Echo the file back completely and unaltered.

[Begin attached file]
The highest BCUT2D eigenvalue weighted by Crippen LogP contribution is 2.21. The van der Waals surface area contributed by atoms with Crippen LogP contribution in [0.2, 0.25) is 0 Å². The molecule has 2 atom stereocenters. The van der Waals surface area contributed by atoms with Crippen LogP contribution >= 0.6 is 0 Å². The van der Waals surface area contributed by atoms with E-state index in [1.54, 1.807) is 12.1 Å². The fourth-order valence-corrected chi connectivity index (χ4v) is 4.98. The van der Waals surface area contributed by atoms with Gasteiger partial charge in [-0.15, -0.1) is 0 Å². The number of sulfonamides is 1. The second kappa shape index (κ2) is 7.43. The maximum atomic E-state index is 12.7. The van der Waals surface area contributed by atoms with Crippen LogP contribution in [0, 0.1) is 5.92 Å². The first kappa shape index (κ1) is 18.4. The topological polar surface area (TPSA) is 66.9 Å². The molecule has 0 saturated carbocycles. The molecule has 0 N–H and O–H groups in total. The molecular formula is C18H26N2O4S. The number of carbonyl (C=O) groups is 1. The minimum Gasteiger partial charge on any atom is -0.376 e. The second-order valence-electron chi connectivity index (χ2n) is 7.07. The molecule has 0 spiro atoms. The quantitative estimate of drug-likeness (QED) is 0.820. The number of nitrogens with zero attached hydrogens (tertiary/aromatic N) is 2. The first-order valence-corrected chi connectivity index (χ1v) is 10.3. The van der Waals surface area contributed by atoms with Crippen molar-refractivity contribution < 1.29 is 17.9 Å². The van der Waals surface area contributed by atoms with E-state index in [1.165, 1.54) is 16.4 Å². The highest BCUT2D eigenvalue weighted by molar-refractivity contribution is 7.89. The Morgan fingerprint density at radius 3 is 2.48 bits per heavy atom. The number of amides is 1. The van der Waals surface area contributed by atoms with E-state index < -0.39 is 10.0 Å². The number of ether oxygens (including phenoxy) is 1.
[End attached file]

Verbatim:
The highest BCUT2D eigenvalue weighted by Crippen LogP contribution is 2.21. The van der Waals surface area contributed by atoms with Crippen LogP contribution in [0.2, 0.25) is 0 Å². The molecule has 2 atom stereocenters. The van der Waals surface area contributed by atoms with Crippen LogP contribution >= 0.6 is 0 Å². The van der Waals surface area contributed by atoms with E-state index in [1.54, 1.807) is 12.1 Å². The fourth-order valence-corrected chi connectivity index (χ4v) is 4.98. The van der Waals surface area contributed by atoms with Gasteiger partial charge in [-0.15, -0.1) is 0 Å². The number of sulfonamides is 1. The second kappa shape index (κ2) is 7.43. The maximum atomic E-state index is 12.7. The van der Waals surface area contributed by atoms with Crippen LogP contribution in [0, 0.1) is 5.92 Å². The first kappa shape index (κ1) is 18.4. The topological polar surface area (TPSA) is 66.9 Å². The molecule has 0 saturated carbocycles. The molecule has 0 N–H and O–H groups in total. The molecular formula is C18H26N2O4S. The number of carbonyl (C=O) groups is 1. The minimum Gasteiger partial charge on any atom is -0.376 e. The second-order valence-electron chi connectivity index (χ2n) is 7.07. The molecule has 0 spiro atoms. The quantitative estimate of drug-likeness (QED) is 0.820. The number of nitrogens with zero attached hydrogens (tertiary/aromatic N) is 2. The first-order valence-corrected chi connectivity index (χ1v) is 10.3. The van der Waals surface area contributed by atoms with Crippen molar-refractivity contribution < 1.29 is 17.9 Å². The van der Waals surface area contributed by atoms with E-state index in [1.165, 1.54) is 16.4 Å². The highest BCUT2D eigenvalue weighted by molar-refractivity contribution is 7.89. The Morgan fingerprint density at radius 3 is 2.48 bits per heavy atom. The number of amides is 1. The van der Waals surface area contributed by atoms with E-state index < -0.39 is 10.0 Å². The number of ether oxygens (including phenoxy) is 1.